The Socially Distanced Dispenser; Plastic Bag Bans in New York State
Mendelson, Quincy, School of Engineering and Applied Science, University of Virginia
Powell, Harry, EN-Elec/Computer Engr Dept, University of Virginia
Norton, Peter, EN-Engineering and Society, University of Virginia
The United States is the largest producer of plastic waste in the world, having generated 42 million metric tons of plastic trash in 2016 (Parker, 2020). Many industries have strived to reduce their consumption of single-use plastics in recent years, but the COVID-19 pandemic has complicated efforts to reduce waste. Producers must develop new ways to provide consumers with sustainable options while remaining safe during the pandemic.
Food vendors have struggled to provide safe self-serve options during the COVID-19 crisis, but technology can help them solve this problem. The Socially Distanced Dispenser is a contactless, Bluetooth-enabled bulk food dispenser that allows customers to dispense variable amounts of dry goods through a mobile application interface. The dispenser is capable of detecting errors such as jams, and can provide feedback to users through the mobile app.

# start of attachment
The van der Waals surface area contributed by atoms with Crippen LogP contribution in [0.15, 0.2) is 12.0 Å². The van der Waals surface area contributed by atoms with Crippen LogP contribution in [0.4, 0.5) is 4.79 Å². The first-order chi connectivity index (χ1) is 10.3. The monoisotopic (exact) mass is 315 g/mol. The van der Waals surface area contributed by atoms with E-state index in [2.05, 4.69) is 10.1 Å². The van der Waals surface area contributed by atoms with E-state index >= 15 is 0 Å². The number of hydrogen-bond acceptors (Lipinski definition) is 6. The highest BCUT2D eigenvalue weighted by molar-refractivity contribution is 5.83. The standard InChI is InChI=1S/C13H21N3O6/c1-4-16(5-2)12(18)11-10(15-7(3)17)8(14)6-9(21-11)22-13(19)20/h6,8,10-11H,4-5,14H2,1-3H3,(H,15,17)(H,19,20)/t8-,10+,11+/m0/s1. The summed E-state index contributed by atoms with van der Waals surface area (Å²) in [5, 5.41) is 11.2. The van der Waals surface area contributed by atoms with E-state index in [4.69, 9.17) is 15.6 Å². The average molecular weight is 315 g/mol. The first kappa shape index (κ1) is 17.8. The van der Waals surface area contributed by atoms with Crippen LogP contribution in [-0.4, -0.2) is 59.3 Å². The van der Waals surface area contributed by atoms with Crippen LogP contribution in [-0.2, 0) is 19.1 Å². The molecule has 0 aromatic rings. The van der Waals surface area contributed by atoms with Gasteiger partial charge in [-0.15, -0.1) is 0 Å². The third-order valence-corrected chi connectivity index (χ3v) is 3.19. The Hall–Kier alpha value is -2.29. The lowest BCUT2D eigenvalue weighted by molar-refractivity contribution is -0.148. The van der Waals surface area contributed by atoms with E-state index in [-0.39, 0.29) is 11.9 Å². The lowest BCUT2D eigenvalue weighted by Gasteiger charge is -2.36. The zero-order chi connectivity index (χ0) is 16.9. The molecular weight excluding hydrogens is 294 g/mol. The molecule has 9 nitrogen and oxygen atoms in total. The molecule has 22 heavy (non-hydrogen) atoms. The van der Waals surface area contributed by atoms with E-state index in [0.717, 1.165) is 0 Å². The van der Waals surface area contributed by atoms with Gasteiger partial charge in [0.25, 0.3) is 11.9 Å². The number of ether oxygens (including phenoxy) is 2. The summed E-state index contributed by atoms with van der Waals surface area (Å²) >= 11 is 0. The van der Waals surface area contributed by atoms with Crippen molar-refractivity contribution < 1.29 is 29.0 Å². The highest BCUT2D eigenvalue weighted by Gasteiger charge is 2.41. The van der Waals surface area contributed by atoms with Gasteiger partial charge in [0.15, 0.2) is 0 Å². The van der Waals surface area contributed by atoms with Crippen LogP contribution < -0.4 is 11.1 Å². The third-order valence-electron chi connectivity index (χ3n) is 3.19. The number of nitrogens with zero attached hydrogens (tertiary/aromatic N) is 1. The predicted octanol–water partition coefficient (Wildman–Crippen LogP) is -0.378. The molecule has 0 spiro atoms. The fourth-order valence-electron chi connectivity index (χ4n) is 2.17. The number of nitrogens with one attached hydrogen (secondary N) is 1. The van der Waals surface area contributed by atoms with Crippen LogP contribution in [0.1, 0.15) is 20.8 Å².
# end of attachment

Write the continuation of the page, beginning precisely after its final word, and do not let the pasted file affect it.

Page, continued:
Legislation can also promote sustainability. New York State passed a law in 2019 banning single-use plastic bags, and many social groups actively fought for and against the ban. Environmental advocacies celebrated the ban, while plastic and food industry trade associations tried to strike it down. Both proponents and opponents of the ban have used similar tactics to promote their agendas, such as informing the public and directly participating in the legislative process.
BS (Bachelor of Science)
Plastic bag, Single-use plastic, Plastic bag ban, Environmental legislation, Vending machine
School of Engineering and Applied Science
Bachelor of Science in Computer Engineering
Technical Advisor: Harry Powell
STS Advisor: Peter Norton
Technical Team Members: Jonathan Burkher, Jake Moses, Justin Nguyen-Galante
All rights reserved (no additional license for public reuse)